/ Money

Should fraud be a police priority?

A new report has found that when it comes to fraud, the police aren’t even putting their fists up to defend the public. Should it be a higher priority?

The police are fighting a losing battle against fraud.

The watchdog that oversees the performance of the police force, Her Majesty’s Inspectorate of Constabulary and Fire & Rescue Services, found that fraud is often deprioritised against other crimes.

Many forces don’t have enough resource to adequately investigate fraud and, in the instance of one police force, simply file away the overwhelming majority of cases without further investigation.

A fraud epidemic

We are in the midst of a fraud epidemic – around 3.3 million incidents were reported in the past year, and the estimated cost of fraud is in the billions – but it’s clear that the police are struggling to pull together the will and resource to tackle this emerging threat. And they claim there is no strategic leadership from government to help them in their fight against fraud.

Our own research has found that 96% of reported fraud cases go unsolved.

In September last year, we found that just one in four cases that have been reported to Action Fraud in the past four years were forwarded onto local police forces, and we estimated that less than 1% of the those have been solved, and 3% were still being investigated.

Despite the fact that fraud and cyber-crime offences are now 10 times more common than burglary, it is clearly not getting the attention it desperately needs.

Just two weeks ago, the banking industry reported that criminals successfully stole £1.2bn through fraud and scams.

On the pages of Which? magazine and online, we repeatedly follow the stories of people who’ve lost life-changing sums of money to scams.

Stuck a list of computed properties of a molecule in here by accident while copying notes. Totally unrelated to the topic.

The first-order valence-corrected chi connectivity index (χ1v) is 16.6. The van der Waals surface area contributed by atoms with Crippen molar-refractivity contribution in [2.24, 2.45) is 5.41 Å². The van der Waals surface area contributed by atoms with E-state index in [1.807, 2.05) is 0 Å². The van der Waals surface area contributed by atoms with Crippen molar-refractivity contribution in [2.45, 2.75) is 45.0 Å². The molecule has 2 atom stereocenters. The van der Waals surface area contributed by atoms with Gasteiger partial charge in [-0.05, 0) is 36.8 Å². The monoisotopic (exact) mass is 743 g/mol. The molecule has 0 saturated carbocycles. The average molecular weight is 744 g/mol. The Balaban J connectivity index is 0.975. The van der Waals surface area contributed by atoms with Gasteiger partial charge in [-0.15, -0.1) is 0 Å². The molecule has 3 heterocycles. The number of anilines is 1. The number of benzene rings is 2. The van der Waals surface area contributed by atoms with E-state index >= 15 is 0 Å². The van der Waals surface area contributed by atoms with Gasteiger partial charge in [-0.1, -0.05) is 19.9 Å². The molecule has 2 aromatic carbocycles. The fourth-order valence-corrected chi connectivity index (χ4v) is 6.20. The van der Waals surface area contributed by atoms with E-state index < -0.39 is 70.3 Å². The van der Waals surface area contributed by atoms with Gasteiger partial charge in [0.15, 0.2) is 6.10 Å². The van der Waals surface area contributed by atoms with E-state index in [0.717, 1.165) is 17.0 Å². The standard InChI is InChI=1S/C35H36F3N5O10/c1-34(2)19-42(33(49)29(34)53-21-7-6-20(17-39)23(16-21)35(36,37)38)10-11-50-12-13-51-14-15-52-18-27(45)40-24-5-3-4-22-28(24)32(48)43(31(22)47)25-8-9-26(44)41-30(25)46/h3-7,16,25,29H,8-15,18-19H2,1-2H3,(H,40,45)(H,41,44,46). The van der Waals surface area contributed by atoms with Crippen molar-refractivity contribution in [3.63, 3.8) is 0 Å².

Victims left feeling abandoned

Too often, victims are left feeling abandoned and confused as investigations drag on with little sign of progress.

To show they are serious about winning the battle against increasingly sophisticated fraudsters, the government, police and banking industry must establish a more coordinated approach and make scams a top priority.

This is a threat to public safety – failing to stem tsunami of scams we face will make beating the fraudsters near-impossible in the future.

Do you think fraud should be a higher priority for the police?

Comments

Education is the key to reducing fraud but people have to listen. I know of older relatives that would get very annoyed and wouldn’t listen if you tried to tell them, but put kids acting short scam scenarios at the start of Strictly, and they would lap it up.

Open to any budding (or not) young actors, they would be cheap to produce, maybe offer £50 for every film used, the more the better to maintain interest and eventually the messages would sink in.

Here is a simple one I made some time ago:

Mr Leslie Hopkins says:
4 April 2019

The Government has failed on every level to properly tackle the major issues facing this Country not least of which calling a referendum of which no one except the Conservative party wanted.

MGB says:
4 April 2019

They’ve been busy *creating* the major issues this country faces!

CAROLE BETTS says:
4 April 2019

I personally dont know anyone who is a victim of crime but wouldnt like to be a victim myself

June Hartley says:
4 April 2019

Cyberfraud is monumental and on the increase and needs to be dealt with. All these cutbacks are the governments fault, why are we paying xtra council tax for services that we, the public are not getting! It’s so unjust.

The government itself helps criminals. They “liberalise” financial matters. For example Pensions. People being able to take out their pensions and do what they like with them! What lunacy. Many (even most) do not have the knowledge or education to make such difficult decisions.
Even the lack of regulation of Banks and Building Societies led to the 2008 crash, which we (the general public, but not the richest) have been paying back the Banks for 10 years of Austerity. A lot of swindles are carried out because the Banks don’t take any responsibility. For example if every Bank statement had printed in LARGE LETTERS: WE WILL NEVER PHONE YOU OR EMAIL YOU AND ASK FOR YOUR SECURITY DETAILS. WE WILL NEVER PHONE YOU OR EMAIL AND ASK YOU TO DO ANYTHING WITH YOUR MONEY. people might be less inclined to make these mistakes. The banks could do a lot more to prevent fraud.